Lehman Brothers: Identified Catalyst of the Crisis

When Lehman Brothers filed for bankruptcy in September 2008, this was taken as a bad sign for Wall Street. As one of the biggest global banking institutions, Lehman Brothers’ fall would apparently create a transatlantic impact given that the company had an outstanding debt of about US$130 billion and all the assets and hedge funds in Lehman Brothers were badly affected. As a global company in which many foreign entities held a stake, the bankruptcy of Lehman Brothers would plummet the company’s stock value down to about $0.

10 thereby also affecting shareholders. Fund within Lehman Brothers had to be frozen thereby making the funds, assets and investments of its holders unreachable to them. Legal Issues After the Bankruptcy In addition to the legal issues pertaining to the local market Lehman Brothers is serving such as its American stakeholders, a bigger problem lies in its foreign clients as Lehman Brothers hold international hedge funds and assets. In cases such as bankruptcy, these assets are frozen thereby even the foreign entities may not be able to access their own assets.

This apparently creates a problem for Lehman and these foreign investors and asset-holders because there is the legal framework that has to be addressed. Since that there are many foreign entities affected by the turnout of Lehman Brothers, there is actually a legal issue that should be addressed especially when it comes to bankruptcy laws. As European institutions were affected with this fold-up, Lehman Brothers also need to face legal bankruptcy frameworks especially as its significant market, Europe, has different bankruptcy laws as compared to the United States.

Admittedly, Lehman Brothers’ legal issues with respect to its bankruptcy woes can take a while before lawyers from both sides of the Atlantic figure out how to unwind this situation. This issue is addressed by the International Monetary Fund: ‘With financial markets worldwide facing growing turmoil, internationally coherent and decisive policy measures will be required to restore confidence in the global financial system’.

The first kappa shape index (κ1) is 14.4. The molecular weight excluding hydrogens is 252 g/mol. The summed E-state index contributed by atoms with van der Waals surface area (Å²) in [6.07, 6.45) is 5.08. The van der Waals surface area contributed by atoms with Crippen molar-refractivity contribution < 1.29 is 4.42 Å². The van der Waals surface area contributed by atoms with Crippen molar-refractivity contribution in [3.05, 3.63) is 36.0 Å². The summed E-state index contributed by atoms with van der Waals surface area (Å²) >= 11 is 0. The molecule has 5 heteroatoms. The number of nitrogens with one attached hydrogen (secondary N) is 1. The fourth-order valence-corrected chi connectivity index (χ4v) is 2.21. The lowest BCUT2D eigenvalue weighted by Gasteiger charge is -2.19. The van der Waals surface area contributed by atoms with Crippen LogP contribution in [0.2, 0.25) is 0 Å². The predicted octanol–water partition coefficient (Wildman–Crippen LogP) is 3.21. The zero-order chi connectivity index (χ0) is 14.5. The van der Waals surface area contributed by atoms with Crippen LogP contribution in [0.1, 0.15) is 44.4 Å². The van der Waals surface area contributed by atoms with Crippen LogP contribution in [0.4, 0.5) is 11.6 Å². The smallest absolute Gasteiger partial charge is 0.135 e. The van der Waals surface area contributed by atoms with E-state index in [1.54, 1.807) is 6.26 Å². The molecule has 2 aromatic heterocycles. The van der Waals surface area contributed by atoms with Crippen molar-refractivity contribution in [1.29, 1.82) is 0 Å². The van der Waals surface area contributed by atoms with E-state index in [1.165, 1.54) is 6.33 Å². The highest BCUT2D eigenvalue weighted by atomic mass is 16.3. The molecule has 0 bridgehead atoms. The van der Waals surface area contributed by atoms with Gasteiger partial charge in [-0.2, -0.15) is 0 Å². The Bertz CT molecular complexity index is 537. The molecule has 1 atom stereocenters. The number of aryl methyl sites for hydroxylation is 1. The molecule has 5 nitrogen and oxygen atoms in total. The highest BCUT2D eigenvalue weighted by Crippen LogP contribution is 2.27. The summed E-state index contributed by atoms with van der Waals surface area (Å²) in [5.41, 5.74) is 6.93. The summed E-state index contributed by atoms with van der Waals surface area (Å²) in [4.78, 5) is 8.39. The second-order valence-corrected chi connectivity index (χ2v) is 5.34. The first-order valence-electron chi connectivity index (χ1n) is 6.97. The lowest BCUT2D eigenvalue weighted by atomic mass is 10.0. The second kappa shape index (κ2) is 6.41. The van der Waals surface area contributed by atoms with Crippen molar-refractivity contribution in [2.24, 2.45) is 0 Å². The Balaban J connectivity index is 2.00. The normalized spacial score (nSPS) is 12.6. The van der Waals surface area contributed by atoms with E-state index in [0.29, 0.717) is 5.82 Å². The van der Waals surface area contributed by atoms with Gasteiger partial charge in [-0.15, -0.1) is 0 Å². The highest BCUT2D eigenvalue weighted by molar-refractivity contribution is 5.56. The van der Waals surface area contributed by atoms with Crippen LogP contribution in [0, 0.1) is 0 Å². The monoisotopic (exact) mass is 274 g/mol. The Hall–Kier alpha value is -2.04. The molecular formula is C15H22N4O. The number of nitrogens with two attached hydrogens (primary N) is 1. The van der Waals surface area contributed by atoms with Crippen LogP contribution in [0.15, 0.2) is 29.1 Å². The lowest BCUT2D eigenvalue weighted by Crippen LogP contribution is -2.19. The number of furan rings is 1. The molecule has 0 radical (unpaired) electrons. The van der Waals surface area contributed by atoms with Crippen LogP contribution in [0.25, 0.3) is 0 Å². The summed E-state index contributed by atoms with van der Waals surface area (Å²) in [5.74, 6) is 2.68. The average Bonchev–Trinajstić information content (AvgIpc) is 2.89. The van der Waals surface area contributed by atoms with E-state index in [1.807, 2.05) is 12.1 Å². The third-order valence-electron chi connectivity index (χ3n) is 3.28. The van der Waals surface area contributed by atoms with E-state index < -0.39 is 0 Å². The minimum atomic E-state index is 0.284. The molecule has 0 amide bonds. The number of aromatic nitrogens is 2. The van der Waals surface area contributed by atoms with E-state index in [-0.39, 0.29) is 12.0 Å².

Apparently, even foreign banking institutions have gone as far as offering extra liquidity in order to save money markets, such as the case of the European Central Bank, the Bank of England and the Swiss National Bank. Lehman Brothers’ filing for Chapter 11 or bankruptcy protection can be therefore seen as a reflection of what has been actually happening in the financial markets; given the Lehman Brothers’ position in the market and the industry, it would be inevitable that many would follow suit, as financial institutions in and outside the United States would actually start filing for protection and bailouts in order to save itself.

On the Royal Bank of Scotland The Edinburgh-based Royal Bank of Scotland fell victim to the recent G-20 protests as people expressed their frustrations as to the current developments of one of the biggest bank in the UK; the bank had posted its largest losses in the midst of the global financial crisis as its shares plummeted thereby affecting shareholders.

The RBS also had to be injected with $30 billion by the British government in order to survive its situation. The bank’s former head, Fred Goodwin, gained notoriety for his continuous acquisitions that it would exhaust the limit of the bank’s reserves especially with the $100 billion takeover of ABN-Amro, RBS’ Dutch rival; in simple terms, Goodwin became greedy.

Such loss would evidently create an impact in the local economy as this would lead to job losses and cuts; in addition, RBS would start to sell off not only some of its assets but some of its divisions such as its insurance operations to the American firm Allstate. In addition, the company has been making negotiations with the Commonwealth Bank of Australia an Australian corporate-finance business which RBS acquired along with its takeover of ABN-Amro.

Because of the injection of the stimulus and near-state of bankruptcy, the Royal Bank of Scotland has to make these financial decisions in order to pay off its debts. In such example it can be gathered that greed in RBS’ leadership would lead to the bank’s near-collapse; although RBS remains to stay afloat amidst the crisis, its current situation would have been prevented if the bank, under Goodwin’s leadership, practiced a more responsible approach when it comes to its investment strategies.

The consequences of such greed would therefore result to the jeopardisation of the stakes of its shareholders and investors, with the impact eventually being felt by its clients as its services would become more fragment as some of its operations have to be sold off. Similar to the case of Lehman Brothers, in such scenarios the challenge is in the legal framework that would be operated especially as the sales would potentially involve foreign institutions — Allstate of the United States, and the Commonwealth Bank of Australia — each of them governed by different legal and financial platforms.